Hawaiian knife maker Ken Onion told us he was working on the ultimate hunting knife, but it wasn't ready yet. We assumed that he meant he was putting the finishing touches on a prototype, and were we wrong!
Instead, Ken was concluding an extensive field testing program spanning more than five years, making dozens of custom skinners and giving them to Alaskan guides, professional hunters, and taxidermists in exchange for their feedback. He kept modifying the design and sending out more knives, which have now been used to skin over 60 Alaskan bears, and have been proven on deer, elk, moose, antelope, hogs, sheep and cattle.While some were skeptical at first, it has become the favorite knife of many of the top guides. It also works well for skinning, gutting, deboning, the fine detail cuts preferred by taxidermists, and even kitchen and camp chores.
We call it simply the Onion Skinner. It features a three-quarter tang Bohler K110 stainless steel blade, high hollow-ground and polished to a satin finish, with a hardness of HRC 58-60. The scales are Twin-Fused with a glass filled nylon core and soft textured TPR outside for grip. A lanyard is included. The custom leather sheath is molded and fitted to grip the scales and lock the knife in position until needed. It can be worn left or right, inside or outside the belt. Here's an explanation of its unusual features and their functions:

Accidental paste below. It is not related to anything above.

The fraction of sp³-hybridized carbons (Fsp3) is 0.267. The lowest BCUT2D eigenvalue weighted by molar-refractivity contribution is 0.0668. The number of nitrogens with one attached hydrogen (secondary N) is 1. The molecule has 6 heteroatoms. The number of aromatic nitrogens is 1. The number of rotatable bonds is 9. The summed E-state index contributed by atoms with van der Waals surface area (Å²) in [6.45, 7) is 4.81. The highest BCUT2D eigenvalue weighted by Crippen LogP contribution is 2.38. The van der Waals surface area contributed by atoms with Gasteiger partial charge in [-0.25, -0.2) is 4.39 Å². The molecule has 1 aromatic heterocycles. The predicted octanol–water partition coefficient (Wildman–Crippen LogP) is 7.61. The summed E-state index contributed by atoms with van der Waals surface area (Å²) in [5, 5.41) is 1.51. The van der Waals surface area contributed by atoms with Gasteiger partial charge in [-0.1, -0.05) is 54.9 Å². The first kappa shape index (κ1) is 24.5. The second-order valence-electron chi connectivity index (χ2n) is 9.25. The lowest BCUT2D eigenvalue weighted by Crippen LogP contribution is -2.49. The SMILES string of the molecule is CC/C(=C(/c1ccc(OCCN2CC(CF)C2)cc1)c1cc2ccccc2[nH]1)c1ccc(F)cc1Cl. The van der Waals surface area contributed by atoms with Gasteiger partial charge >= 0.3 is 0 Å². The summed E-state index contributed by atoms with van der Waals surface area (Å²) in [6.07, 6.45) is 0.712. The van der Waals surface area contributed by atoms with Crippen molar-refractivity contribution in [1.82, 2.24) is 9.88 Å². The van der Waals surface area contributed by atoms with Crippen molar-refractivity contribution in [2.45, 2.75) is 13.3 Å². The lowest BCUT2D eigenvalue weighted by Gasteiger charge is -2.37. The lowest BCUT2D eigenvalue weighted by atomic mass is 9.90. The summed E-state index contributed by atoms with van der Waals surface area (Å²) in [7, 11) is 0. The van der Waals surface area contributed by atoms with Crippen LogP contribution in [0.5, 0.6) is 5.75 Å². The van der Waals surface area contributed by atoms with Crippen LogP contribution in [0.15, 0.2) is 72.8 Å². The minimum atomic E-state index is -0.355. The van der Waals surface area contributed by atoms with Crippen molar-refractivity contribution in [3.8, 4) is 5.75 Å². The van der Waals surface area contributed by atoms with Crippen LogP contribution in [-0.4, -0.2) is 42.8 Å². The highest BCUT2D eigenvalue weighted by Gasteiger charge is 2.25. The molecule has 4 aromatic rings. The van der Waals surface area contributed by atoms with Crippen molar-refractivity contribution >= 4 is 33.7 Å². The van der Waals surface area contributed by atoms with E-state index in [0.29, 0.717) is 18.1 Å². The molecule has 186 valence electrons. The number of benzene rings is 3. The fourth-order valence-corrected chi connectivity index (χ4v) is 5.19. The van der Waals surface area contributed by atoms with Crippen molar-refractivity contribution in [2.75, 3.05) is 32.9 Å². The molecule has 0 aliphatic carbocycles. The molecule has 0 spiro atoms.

First, the knife has a thin tip, with a slightly convex grind near the tip that minimizes drag. No caping knife is needed for detail work. Second, the top of the blade has a pronounced "camel hump". This allows the hunter to insert the tip under the skin and rock the hand back, which raises the tip up and away from the paunch.
Third, the tip has a straight section at an offset angle. This makes the knife a useful utility and cooking tool around camp.Fourth, is the short 3.75" blade length. This is just the length of the average finger, which has proven perfect for the pencil grip favored by many hunters.
Finally, the Onion Skinner features a handle which has a deep finger choil, which greatly improves grip in slippery conditions. The thin cross section allows for less obtrusive carry while still locking in the fitted sheath.